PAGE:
That’s a little glimpse into my life lately.  How about you?


Image courtesy of the Science Museum of Virginia

I’m taking Mark with me to a tour of the Rice house by architect Richard Neutra on Friday.  It’s being put on by the Virginia AIA all the way down in Richmond.  When I received the email invitation last week I got crazy excited. Crazy excited.  I decided I needed to sign up immediately and think about the logistics later.  The logistics being what to do with Mark.  I’m hoping he’ll put on his big boy pants and behave while I bring him with me on the hour and a half tour.  And become a very cultured 7 month old.  Pray for us [or think positive thoughts, whatever it is you do] that we make it through and I’m not super embarrassed about the way he acts in front of a lot of architects I don’t know.  All in the name of Neutra.

[Don’t know who Neutra is?  Well, he’s one of Modernism’s most prominent architects.  Born in 1892 in Vienna, Neutra studied architecture under Adolf Loos and worked in Germany before coming to the United States in 1923.  He worked briefly under Frank Lloyd Wright before joining friend and fellow Modernist Rudolf Schindler in California.  He lived and worked there for the majority of his career, and was known for his residential work and the importance he placed on clients’ needs and lifestyles.]

Hopefully I’ll be able to snap a few photos if my hands aren’t too full of a wiggly Mark.  Either way I’ll be posting about the trip- may have to use internet photos.  Please come back next week to see if we survived!

Wednesday, March 16, 2011

Balloon Construction and other news

Did you guys hear about this?


That’s right.  The good people of National Geographic actually got a house to float with balloons, just like from the movie UP.  Well, a small (16’x16’) house carried by 300 (three houndred!) LARGE eight foot tall balloons.  So incredible.



[all images courtesy of National Geographic]

Apparently the house flew to an altitude of 10,000 feet and stayed in the air for about an hour.  And, as one commenter on the National Geo blog asked, How’d that thing land?  I guess we’ll have to watch the episode of “How Hard Can it Be” which will air on the National Geographic Channel later this year.  Or you guys can watch it and let me know, since we’ve had a little snafu with our tv-watching recently.  Let’s just say you’ll see me writing about HGTV a  lot less.

In other current events around here,  I’ve been reading this


with great interest.  You may remember it from my holiday gift guide post.  Dr. Jay took the hint and gifted me the two books for my birthday.  A review to come!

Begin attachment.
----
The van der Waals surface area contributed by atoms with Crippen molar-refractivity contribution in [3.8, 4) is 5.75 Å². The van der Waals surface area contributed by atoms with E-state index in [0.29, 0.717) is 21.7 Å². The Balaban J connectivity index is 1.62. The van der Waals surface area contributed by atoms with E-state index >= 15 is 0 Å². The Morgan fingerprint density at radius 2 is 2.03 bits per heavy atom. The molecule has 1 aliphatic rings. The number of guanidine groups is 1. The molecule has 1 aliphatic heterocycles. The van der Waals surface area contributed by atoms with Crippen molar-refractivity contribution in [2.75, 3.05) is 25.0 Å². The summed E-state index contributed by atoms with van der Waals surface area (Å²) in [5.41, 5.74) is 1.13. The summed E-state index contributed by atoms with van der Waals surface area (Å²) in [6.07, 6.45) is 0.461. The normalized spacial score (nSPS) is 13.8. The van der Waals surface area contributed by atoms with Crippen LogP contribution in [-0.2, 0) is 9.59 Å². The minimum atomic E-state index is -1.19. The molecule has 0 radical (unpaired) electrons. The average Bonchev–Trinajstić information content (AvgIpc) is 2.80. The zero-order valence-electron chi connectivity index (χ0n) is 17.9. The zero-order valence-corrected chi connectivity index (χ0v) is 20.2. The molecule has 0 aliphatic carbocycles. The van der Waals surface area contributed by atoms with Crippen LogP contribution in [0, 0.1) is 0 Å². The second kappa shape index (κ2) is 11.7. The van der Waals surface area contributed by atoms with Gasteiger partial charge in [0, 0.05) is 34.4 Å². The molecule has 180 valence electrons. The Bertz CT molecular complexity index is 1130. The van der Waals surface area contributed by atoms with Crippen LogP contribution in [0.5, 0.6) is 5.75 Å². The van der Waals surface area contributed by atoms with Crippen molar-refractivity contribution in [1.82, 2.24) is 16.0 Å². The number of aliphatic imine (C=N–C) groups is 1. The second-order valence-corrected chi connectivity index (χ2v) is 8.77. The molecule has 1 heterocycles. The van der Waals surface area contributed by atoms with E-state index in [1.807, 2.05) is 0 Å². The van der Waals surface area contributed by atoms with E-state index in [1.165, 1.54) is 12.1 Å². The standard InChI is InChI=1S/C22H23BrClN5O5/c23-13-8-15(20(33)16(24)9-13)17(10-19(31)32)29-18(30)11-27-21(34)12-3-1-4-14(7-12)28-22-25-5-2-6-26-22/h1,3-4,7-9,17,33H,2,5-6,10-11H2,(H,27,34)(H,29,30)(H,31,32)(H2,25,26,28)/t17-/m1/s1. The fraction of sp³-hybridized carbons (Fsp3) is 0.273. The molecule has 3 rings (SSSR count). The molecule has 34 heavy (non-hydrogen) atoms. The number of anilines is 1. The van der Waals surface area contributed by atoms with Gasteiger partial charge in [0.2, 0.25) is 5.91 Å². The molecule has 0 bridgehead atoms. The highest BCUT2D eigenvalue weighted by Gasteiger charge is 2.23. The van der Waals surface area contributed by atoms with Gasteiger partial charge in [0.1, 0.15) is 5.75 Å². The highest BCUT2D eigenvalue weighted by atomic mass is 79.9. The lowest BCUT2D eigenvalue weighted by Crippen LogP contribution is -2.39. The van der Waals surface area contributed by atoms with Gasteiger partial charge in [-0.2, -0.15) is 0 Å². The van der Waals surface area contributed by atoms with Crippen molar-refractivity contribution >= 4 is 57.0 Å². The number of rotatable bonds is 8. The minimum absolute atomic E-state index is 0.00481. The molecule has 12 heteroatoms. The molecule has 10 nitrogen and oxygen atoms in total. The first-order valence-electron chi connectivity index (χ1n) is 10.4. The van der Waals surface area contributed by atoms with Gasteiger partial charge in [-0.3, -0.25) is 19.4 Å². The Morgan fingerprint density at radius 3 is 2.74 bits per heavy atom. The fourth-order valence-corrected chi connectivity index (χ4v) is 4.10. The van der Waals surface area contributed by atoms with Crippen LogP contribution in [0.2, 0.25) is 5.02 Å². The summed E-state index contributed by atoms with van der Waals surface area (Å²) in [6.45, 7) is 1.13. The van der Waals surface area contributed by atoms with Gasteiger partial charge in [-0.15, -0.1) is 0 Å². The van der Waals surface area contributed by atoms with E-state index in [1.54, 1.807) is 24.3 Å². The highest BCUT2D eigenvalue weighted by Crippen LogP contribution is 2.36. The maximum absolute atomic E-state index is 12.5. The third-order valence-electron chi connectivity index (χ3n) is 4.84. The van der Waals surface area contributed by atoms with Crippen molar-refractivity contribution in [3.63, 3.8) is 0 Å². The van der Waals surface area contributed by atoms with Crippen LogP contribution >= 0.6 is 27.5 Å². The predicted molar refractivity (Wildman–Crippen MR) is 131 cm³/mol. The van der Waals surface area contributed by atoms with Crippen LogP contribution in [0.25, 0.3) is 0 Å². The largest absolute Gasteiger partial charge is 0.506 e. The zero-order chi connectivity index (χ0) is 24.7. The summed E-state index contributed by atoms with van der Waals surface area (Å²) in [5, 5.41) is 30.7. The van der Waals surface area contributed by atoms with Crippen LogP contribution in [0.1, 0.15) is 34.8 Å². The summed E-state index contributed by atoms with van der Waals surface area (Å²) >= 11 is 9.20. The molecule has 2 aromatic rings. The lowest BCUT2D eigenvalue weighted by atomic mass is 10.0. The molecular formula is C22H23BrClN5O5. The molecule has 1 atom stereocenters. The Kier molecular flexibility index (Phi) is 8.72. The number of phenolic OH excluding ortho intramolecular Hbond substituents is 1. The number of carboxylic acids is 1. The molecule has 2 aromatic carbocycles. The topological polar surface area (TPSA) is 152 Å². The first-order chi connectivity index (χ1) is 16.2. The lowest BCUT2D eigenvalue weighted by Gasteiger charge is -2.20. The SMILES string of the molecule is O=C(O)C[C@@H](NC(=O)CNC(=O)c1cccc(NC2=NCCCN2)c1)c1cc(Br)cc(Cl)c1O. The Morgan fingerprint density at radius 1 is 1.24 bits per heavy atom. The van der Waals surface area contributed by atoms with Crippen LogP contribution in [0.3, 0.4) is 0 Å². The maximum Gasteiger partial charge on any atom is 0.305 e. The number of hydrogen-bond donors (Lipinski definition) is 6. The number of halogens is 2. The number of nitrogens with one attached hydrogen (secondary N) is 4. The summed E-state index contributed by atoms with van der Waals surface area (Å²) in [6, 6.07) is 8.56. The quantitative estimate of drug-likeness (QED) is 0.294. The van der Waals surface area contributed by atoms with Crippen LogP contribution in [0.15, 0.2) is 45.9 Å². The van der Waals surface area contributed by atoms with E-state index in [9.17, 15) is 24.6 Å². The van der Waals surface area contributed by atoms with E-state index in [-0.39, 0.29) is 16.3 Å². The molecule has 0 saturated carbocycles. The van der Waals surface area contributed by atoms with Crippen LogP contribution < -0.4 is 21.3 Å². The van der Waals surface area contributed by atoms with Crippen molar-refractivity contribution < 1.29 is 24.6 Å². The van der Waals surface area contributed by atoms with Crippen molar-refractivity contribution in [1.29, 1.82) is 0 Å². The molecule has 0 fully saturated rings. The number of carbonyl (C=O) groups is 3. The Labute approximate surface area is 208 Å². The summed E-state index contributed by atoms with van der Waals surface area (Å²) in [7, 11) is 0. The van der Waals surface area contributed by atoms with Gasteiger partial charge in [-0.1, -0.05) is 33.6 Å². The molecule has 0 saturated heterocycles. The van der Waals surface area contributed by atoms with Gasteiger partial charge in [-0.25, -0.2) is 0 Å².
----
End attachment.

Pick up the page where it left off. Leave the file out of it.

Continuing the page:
And a few weeks ago, this sweet thing arrived from the grandmother fairy:


We love it in Mark’s room, though it’s only temporarily in a frame I had on hand.  I’m thinking it needs a thin black frame with a little sliver of blue mat.

What do you think?


Monday, March 14, 2011

It’s all a front

Mark and I had an errand to run last Friday so we left my comfort zone of Old Town and headed into the zoo that is Arlington.  Okay, actually it wasn’t that bad.  We returned unscathed and even managed to spot this oddity:

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A construction zone… but look a little closer around the back:

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What happened to the rest of the church?

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Luckily the construction workers didn’t mind me snapping some photos with my phone.  I’m not sure why this intrigued me so much, but I’m curious as to what they’ll be building as an appendage to this church front.  I couldn’t really get close enough to read the sign as to what the project might be and the architects/engineers/construction companies working on it (I had Mark in his carrier on my front, so I couldn’t exactly sneak past the bulldozers for a closer look).  I guess I’ll have to brave Arlington again in a few months to check on the progress!

Tuesday, March 8, 2011

File this under “That SUCKS”

Evidently if you live in D.C. and installed solar panels last year in hopes of getting a rebate from the city, you are sorely mistaken.  The D.C. Department of Energy has recently announced that it will not reimburse homeowners for their investment in solar because the allocated funds have been re-allocated to close a gap in the city’s budget.  This means 51 residents are out about $700,000 in total, or, let’s do some quick math here… over $13,000 on average.


I think I’d be a little ticked.  Or, maybe I’d realize that it’s not a good idea to rely on city government for reasons to invest in environmental responsibility.  At this point (okay, especially at this point, with the economy and real estate as shaky as it is) taking on such a long-term investment is only smart if you can already afford it or you can afford to wait until those solar panels create enough energy to negate your power bills for the next, oh, 20 years and beyond?

No pretty pictures for this post.  Hopefully I’ll be back with something inspiring soon.

Until then, keep the faith.

Tuesday, March 1, 2011

the coolest thing I’ve seen in a long time

Sometimes I marvel at how completely behind I am on what’s going on in D.C.  Here’s the latest (to me) on the architecture scene:


the Bubble addition to the Hirshhorn Museum and Sculpture Garden (by Diller Scofidio + Renfro, who also have the coolest website I have seen in a long time.  It’s seriously B.A.)

Here’s how the bubble works.


Got that?

Basically, the inflatable membrane will be erected for one month each spring and fall (beginning possibly in October 2012) filling the void of the museum’s courtyard and acting as an auditorium, cafe and meeting place.  Read more about it here, which is where I read about it.  In the magazine I’ll probably stop receiving soon since I am letting my AIA membership lapse. 

Is anyone else worried about this bubble and the high-strength winds we tend to get around these parts?  Surely they must have considered this possibility.  Looks like they are employing both Wind Engineering consultants and Climatic Analysis consultants.